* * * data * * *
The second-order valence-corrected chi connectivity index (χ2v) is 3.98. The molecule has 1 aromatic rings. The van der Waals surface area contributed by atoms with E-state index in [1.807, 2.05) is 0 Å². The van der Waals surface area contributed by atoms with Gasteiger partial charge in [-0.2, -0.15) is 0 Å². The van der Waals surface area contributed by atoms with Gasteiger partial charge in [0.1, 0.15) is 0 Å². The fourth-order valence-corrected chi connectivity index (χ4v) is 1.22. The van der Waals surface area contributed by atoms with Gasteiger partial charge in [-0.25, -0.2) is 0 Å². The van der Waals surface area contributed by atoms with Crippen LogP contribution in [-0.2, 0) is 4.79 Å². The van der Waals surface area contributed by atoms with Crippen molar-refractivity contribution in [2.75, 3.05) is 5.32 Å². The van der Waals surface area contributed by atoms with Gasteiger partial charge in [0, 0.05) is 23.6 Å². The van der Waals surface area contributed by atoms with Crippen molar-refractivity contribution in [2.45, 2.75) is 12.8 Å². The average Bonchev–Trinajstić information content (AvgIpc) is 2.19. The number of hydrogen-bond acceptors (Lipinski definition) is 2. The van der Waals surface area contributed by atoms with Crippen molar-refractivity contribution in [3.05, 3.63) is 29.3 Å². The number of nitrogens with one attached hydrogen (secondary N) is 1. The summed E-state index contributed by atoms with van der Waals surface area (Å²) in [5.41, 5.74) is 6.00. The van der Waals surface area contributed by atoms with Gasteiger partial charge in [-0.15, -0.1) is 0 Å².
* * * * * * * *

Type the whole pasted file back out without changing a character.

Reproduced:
The second-order valence-corrected chi connectivity index (χ2v) is 3.98. The molecule has 1 aromatic rings. The van der Waals surface area contributed by atoms with E-state index in [1.807, 2.05) is 0 Å². The van der Waals surface area contributed by atoms with Gasteiger partial charge in [-0.2, -0.15) is 0 Å². The van der Waals surface area contributed by atoms with Gasteiger partial charge in [0.1, 0.15) is 0 Å². The fourth-order valence-corrected chi connectivity index (χ4v) is 1.22. The van der Waals surface area contributed by atoms with Gasteiger partial charge in [-0.25, -0.2) is 0 Å². The van der Waals surface area contributed by atoms with Crippen LogP contribution in [-0.2, 0) is 4.79 Å². The van der Waals surface area contributed by atoms with Crippen molar-refractivity contribution in [2.75, 3.05) is 5.32 Å². The van der Waals surface area contributed by atoms with Gasteiger partial charge in [0, 0.05) is 23.6 Å². The van der Waals surface area contributed by atoms with Crippen molar-refractivity contribution in [2.45, 2.75) is 12.8 Å². The average Bonchev–Trinajstić information content (AvgIpc) is 2.19. The number of hydrogen-bond acceptors (Lipinski definition) is 2. The van der Waals surface area contributed by atoms with Crippen molar-refractivity contribution in [3.05, 3.63) is 29.3 Å². The number of nitrogens with one attached hydrogen (secondary N) is 1. The summed E-state index contributed by atoms with van der Waals surface area (Å²) in [5.41, 5.74) is 6.00. The van der Waals surface area contributed by atoms with Gasteiger partial charge in [-0.15, -0.1) is 0 Å².